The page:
‘It might reinforce the previous observation that it is psychopathic boldness that is most strongly associated with creativity in contrast to other dimensions of psychopathy.'

However the researchers argued that while creativity did not require disinhibition in other aspects of life, it did require emotional disinhibition.

‘We argue that emotional disinhibition, in the form of psychopathic boldness, is actually integral to some creative personalities, and functionally related to the creative process.’

The double standard

If artists and creatives do share traits with psychopaths, the study points to a possible double standard when it comes to male and female artists.

‘There may be far more tolerance (and maybe even celebration) of the unruly, chaotic, and misbehaving genius as long as they are male, but once we cross the gender gap, the psychopathically disinhibited female artist or scientist may face a wall of censure totally unrelated to their merit as creators,’ the researchers continued.

‘The pronounced tendency for male delinquents to be valorized as courageous rebels, while female misbehavior is both trivialized and subjected to greater social control.’

Nature or nurture?

The researchers question whether the ‘psychopathic’ traits are a necessary function of the creative mind or a result of working in a competitive field such as the arts.

‘The socially undesirable attributes involved might be more than just adopted postures, either as a strategy for a competitive field, or as a reaction to creative success.’

In a sense, such traits choose you. ‘Generally then, a creative field might not just shape a person into amore arrogant or dishonest personality, it might be actively selecting them, not for the sake of having disagreeable traits, but because such traits meaningfully co-vary with creativity itself.’

Creativity is nuanced

The study admits to uncertainties, with such results treated with degree of caution. ‘At the very least it might motivate more nuanced investigation regarding creative achievement.’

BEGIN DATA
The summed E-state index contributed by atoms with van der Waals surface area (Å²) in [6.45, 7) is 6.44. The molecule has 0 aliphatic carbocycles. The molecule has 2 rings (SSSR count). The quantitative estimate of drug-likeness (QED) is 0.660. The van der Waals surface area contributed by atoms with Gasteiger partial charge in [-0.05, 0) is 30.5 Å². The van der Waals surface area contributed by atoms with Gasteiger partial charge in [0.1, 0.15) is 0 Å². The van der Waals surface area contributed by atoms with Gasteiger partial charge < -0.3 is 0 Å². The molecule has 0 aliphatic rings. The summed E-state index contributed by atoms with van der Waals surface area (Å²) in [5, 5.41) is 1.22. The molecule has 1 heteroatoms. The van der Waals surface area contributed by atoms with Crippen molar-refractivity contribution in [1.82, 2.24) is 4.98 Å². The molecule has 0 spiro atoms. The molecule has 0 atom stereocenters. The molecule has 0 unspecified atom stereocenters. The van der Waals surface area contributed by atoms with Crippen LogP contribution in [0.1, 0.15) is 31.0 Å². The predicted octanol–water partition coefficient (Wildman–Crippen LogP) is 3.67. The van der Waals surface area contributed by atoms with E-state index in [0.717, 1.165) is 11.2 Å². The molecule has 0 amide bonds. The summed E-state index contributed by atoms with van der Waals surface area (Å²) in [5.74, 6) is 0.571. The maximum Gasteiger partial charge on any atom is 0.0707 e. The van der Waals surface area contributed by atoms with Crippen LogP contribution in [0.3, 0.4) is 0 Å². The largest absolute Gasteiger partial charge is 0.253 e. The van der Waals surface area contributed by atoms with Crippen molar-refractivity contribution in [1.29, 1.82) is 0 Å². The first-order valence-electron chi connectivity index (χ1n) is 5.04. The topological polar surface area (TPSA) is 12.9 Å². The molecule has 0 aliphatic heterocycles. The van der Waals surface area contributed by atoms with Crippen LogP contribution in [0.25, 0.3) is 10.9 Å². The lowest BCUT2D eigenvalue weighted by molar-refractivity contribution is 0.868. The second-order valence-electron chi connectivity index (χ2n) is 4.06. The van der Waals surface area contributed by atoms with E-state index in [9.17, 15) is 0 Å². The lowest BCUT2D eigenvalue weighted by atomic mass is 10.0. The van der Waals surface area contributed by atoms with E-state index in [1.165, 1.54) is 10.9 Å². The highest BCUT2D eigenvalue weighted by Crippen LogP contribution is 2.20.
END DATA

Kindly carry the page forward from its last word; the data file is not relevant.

There link between creativity and mental illness should not be oversimplified.

‘There is no disguising the fact that our work effectively adds psychopathy to a long history of using either depression, bipolar disorder, autism, schizophrenia and, more recently, Parkinson's disease, as pathological models for the study of creativity.

‘We believe that in doing so, we are not flouting Occam's razor and simply heaping more rubbish onto an already unsteady pile. We would like to think that we are pointing out that the work done in each of these different areas need not be considered in isolation.’

Not essential, but aligning to creativity

Dark personality traits are not essential to creativity, but rather they may coincide with it. Ultimately researchers hope the findings can help improve creativity in the future by fostering pro-social traits and discouraging others.

‘If the model proves useful going forward, it might be the cultivation of forms of boldness, while seeking to mitigate the more harmful forms of disinhibition, which would be the key to fostering creativity in both educational and professional settings.

‘It could turn out that the price of human discovery, whether we like it or not, is to give the Trickster more credit,’ concluded the study.

Madeleine Dore

Friday 29 April, 2016

About the author

Madeleine Dore is a freelance writer and founder of Extraordinary Routines, an interview project exploring the intersection between creativity and imperfection. She is the previous Deputy Editor at ArtsHub. Follow her on Twitter at @RoutineCurator